1tt 12:16-20.çiDean Barrthen setJay up with Dean Barr'saccountant NeilA sh,and M r.Ash

antlM r.BarrsetJay M iscovich up with ProskauerRose in New York City.''Id at12:21-23.The
ProskauerRose attorneys, Bam and Ash asked Jay to obtain a release from M ike Cunningham

Silverstein rem embers Jay telling him thathe was in Latrobe, Pennsylvania,when ((a
young associate from theProskauerfirm dictated areleaseto him overthe telephone lthink he

said itwasapay phone- and Jay wrote itdown and then typed itup and then atsome pointm et
with''Cunningham .ld at 13:14. Jay said he paid $50,000 forthe release with money thathad

beenprovidedtohim.Silverstein did notreceiveacopy oftherelease(nordid heask Jay fora
copyofit)untilNovember18,2011.Id at94:12-21.Silverstein doesnotrememberwhetherhe
knew thenam eM ike Cunningham beforehereceived a copy oftherelease. Id at94:22-24.This
isthe release:


Case 4:11-cv-10074-JLK Document 568 Entered on FLSD Docket 03/16/2015 Page 44 of 58
.A '



1,M1 Cunningham, dohee byrelease
M vloh,alINght,e e,cl
aim orinterestlmayhavein
a map ofthe ocean
and yclaim efany natuœ whafM everIn an
tie8,goldorsllverbars, musket.weapons
,x l
ltem worththatmayarlse e m theuse
ofsald map.D isreleaseiu

madeforand i
nconsidqrationofthepaymentcf51 thousanddollae .the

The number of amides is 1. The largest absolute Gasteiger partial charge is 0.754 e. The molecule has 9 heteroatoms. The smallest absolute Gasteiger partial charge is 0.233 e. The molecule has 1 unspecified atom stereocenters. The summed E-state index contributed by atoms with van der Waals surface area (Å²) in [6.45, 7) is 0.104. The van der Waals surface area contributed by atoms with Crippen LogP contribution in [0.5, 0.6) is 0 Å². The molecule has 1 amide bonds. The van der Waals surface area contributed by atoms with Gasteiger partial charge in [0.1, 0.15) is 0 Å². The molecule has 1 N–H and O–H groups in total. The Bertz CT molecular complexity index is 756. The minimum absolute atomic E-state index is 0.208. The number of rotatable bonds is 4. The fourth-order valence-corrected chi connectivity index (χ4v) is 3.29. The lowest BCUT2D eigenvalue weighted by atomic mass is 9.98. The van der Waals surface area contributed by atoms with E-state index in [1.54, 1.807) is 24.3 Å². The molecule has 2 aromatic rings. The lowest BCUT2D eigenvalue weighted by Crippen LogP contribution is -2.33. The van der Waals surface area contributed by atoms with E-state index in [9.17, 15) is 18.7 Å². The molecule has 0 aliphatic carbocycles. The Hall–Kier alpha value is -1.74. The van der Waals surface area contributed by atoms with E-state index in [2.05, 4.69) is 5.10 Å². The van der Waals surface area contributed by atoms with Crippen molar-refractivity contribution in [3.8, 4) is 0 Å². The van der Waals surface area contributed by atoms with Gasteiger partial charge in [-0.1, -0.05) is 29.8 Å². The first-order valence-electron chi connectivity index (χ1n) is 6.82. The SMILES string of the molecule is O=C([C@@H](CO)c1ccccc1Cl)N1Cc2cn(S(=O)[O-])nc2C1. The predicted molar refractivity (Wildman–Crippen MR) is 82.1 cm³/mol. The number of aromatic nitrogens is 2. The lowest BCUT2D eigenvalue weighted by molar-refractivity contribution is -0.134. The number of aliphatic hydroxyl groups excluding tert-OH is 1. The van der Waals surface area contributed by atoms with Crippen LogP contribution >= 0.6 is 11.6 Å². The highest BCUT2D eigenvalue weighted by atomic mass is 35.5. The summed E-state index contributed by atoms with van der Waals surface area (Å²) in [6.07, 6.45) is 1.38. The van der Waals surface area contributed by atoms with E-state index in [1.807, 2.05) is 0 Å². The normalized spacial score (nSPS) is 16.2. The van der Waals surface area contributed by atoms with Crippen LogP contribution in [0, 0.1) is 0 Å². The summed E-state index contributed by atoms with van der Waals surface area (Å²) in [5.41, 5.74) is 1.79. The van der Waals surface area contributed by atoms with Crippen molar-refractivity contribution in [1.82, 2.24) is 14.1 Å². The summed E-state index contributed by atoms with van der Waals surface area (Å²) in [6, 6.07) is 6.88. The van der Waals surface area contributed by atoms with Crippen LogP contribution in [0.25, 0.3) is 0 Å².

recei ofwhichIsheœby acknowledged bythe undeoign's

of. lsrelease i
s toad asafull, 5na1and com pbete rel
easo ofa1Iri
and cl lmstheundersigned mayhaveofanynatur.
, whe eratI
aw orin

equity Thepaymentoflheéum of$50,000 lspaymentlqfull4nd is

sccep daspaymentlhfullbytheundeolgnedforanyclaim orcauseof
on hetmdersi
gned may have egal
nstJay Mîscovich h!s agenl ,
emplo eea,successoo, orau igns.Therefore,intending to be l
bound herebyandin ackn- ledgem entofthe receiptoffey thousand
dollars MlkeCunningham doesh œbyexecutethisr.l


ease and

œ nve ancethisthe Q> dayof








Jay E i

ao k- 4

X .pvr

f=..X s g
j,v s



Ze W I

N #;t NevrA

s.. .,

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P'CF.r4.,A$'C.. % *W

cqw> 7 6qfn 5 VA C '
JF MG F 6Wvrw.u.

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O '

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. **

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v..* *.%
.,.. )


' .w.

M otivation Ex.M -27.
Silverstein wastold thatthe handwritten addendum wasadded atCunningham'srequest.
Hearing Tr.9 at98:5-6.Even after seeing the release,Silverstein believed Jay's story aboutthe

ProskauerRoseattom ey dictating therelease.f#. at95:14-19.Silverstein had no suspicion atall


Case 4:11-cv-10074-JLK Document 568 Entered on FLSD Docket 03/16/2015 Page 45 of 58

thata ProskauerRose attom ey m ightnothavedictated the release.Id at96:19-22.10silverstein
did notask Jay which Proskauerattorneys he worked with orcallanyone atProskauerRose to